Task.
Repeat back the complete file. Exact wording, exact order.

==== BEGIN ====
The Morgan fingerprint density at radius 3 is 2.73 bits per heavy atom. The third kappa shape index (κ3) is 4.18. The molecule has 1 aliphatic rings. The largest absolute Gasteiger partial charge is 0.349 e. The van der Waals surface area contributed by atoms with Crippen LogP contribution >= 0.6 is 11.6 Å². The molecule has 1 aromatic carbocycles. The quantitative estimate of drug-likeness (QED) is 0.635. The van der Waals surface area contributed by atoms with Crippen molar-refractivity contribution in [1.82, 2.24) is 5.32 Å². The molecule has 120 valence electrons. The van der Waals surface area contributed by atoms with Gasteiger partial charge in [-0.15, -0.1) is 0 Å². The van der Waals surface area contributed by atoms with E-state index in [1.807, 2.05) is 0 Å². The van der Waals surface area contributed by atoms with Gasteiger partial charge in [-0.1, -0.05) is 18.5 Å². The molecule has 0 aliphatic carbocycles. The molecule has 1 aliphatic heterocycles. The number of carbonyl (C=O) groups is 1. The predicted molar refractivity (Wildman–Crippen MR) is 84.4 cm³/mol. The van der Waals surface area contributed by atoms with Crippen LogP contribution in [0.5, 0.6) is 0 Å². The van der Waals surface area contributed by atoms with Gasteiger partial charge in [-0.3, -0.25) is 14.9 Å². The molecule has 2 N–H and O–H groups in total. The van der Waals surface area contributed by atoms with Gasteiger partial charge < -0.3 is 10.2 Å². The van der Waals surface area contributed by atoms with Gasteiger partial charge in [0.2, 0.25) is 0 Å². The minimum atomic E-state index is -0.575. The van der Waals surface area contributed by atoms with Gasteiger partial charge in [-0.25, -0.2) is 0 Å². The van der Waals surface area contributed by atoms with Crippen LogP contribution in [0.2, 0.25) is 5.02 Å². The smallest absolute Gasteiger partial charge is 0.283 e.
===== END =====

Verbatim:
The Morgan fingerprint density at radius 3 is 2.73 bits per heavy atom. The third kappa shape index (κ3) is 4.18. The molecule has 1 aliphatic rings. The largest absolute Gasteiger partial charge is 0.349 e. The van der Waals surface area contributed by atoms with Crippen LogP contribution >= 0.6 is 11.6 Å². The molecule has 1 aromatic carbocycles. The quantitative estimate of drug-likeness (QED) is 0.635. The van der Waals surface area contributed by atoms with Crippen molar-refractivity contribution in [1.82, 2.24) is 5.32 Å². The molecule has 120 valence electrons. The van der Waals surface area contributed by atoms with Gasteiger partial charge in [-0.15, -0.1) is 0 Å². The van der Waals surface area contributed by atoms with E-state index in [1.807, 2.05) is 0 Å². The van der Waals surface area contributed by atoms with Gasteiger partial charge in [-0.1, -0.05) is 18.5 Å². The molecule has 0 aliphatic carbocycles. The molecule has 1 aliphatic heterocycles. The number of carbonyl (C=O) groups is 1. The predicted molar refractivity (Wildman–Crippen MR) is 84.4 cm³/mol. The van der Waals surface area contributed by atoms with Crippen LogP contribution in [0.5, 0.6) is 0 Å². The van der Waals surface area contributed by atoms with Gasteiger partial charge in [-0.3, -0.25) is 14.9 Å². The molecule has 2 N–H and O–H groups in total. The van der Waals surface area contributed by atoms with Gasteiger partial charge < -0.3 is 10.2 Å². The van der Waals surface area contributed by atoms with Gasteiger partial charge in [0.2, 0.25) is 0 Å². The minimum atomic E-state index is -0.575. The van der Waals surface area contributed by atoms with Gasteiger partial charge in [-0.25, -0.2) is 0 Å². The van der Waals surface area contributed by atoms with Crippen LogP contribution in [0.2, 0.25) is 5.02 Å². The smallest absolute Gasteiger partial charge is 0.283 e.